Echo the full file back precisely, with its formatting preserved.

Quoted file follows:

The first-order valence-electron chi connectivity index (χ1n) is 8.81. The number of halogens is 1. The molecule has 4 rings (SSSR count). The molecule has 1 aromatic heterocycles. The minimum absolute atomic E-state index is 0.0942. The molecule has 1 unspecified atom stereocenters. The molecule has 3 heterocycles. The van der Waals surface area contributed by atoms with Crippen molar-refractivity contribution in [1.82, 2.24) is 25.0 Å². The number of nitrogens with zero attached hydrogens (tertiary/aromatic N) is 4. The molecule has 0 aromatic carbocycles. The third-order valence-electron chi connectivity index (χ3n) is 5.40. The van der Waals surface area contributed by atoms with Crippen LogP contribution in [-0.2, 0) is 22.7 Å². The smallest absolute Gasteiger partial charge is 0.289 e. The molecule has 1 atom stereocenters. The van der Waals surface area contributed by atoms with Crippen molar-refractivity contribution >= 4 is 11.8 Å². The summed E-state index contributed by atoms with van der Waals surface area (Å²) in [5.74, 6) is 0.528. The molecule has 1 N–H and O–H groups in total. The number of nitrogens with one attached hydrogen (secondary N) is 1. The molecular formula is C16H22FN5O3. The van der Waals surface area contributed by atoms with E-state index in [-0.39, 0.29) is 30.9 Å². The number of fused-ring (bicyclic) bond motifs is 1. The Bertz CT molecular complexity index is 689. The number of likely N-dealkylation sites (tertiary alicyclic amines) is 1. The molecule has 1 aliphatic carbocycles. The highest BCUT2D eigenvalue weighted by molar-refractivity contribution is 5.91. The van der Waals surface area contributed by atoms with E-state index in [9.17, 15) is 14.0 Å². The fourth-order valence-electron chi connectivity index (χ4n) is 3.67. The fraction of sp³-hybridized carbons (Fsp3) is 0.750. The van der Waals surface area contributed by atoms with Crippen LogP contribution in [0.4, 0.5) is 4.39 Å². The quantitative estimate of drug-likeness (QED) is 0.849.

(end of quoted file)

The first-order valence-electron chi connectivity index (χ1n) is 8.81. The number of halogens is 1. The molecule has 4 rings (SSSR count). The molecule has 1 aromatic heterocycles. The minimum absolute atomic E-state index is 0.0942. The molecule has 1 unspecified atom stereocenters. The molecule has 3 heterocycles. The van der Waals surface area contributed by atoms with Crippen molar-refractivity contribution in [1.82, 2.24) is 25.0 Å². The number of nitrogens with zero attached hydrogens (tertiary/aromatic N) is 4. The molecule has 0 aromatic carbocycles. The third-order valence-electron chi connectivity index (χ3n) is 5.40. The van der Waals surface area contributed by atoms with Crippen LogP contribution in [-0.2, 0) is 22.7 Å². The smallest absolute Gasteiger partial charge is 0.289 e. The molecule has 1 atom stereocenters. The van der Waals surface area contributed by atoms with Crippen molar-refractivity contribution >= 4 is 11.8 Å². The summed E-state index contributed by atoms with van der Waals surface area (Å²) in [5.74, 6) is 0.528. The molecule has 1 N–H and O–H groups in total. The number of nitrogens with one attached hydrogen (secondary N) is 1. The molecular formula is C16H22FN5O3. The van der Waals surface area contributed by atoms with E-state index in [-0.39, 0.29) is 30.9 Å². The number of fused-ring (bicyclic) bond motifs is 1. The Bertz CT molecular complexity index is 689. The number of likely N-dealkylation sites (tertiary alicyclic amines) is 1. The molecule has 1 aliphatic carbocycles. The highest BCUT2D eigenvalue weighted by molar-refractivity contribution is 5.91. The van der Waals surface area contributed by atoms with E-state index in [9.17, 15) is 14.0 Å². The fourth-order valence-electron chi connectivity index (χ4n) is 3.67. The fraction of sp³-hybridized carbons (Fsp3) is 0.750. The van der Waals surface area contributed by atoms with Crippen LogP contribution in [0.4, 0.5) is 4.39 Å². The quantitative estimate of drug-likeness (QED) is 0.849.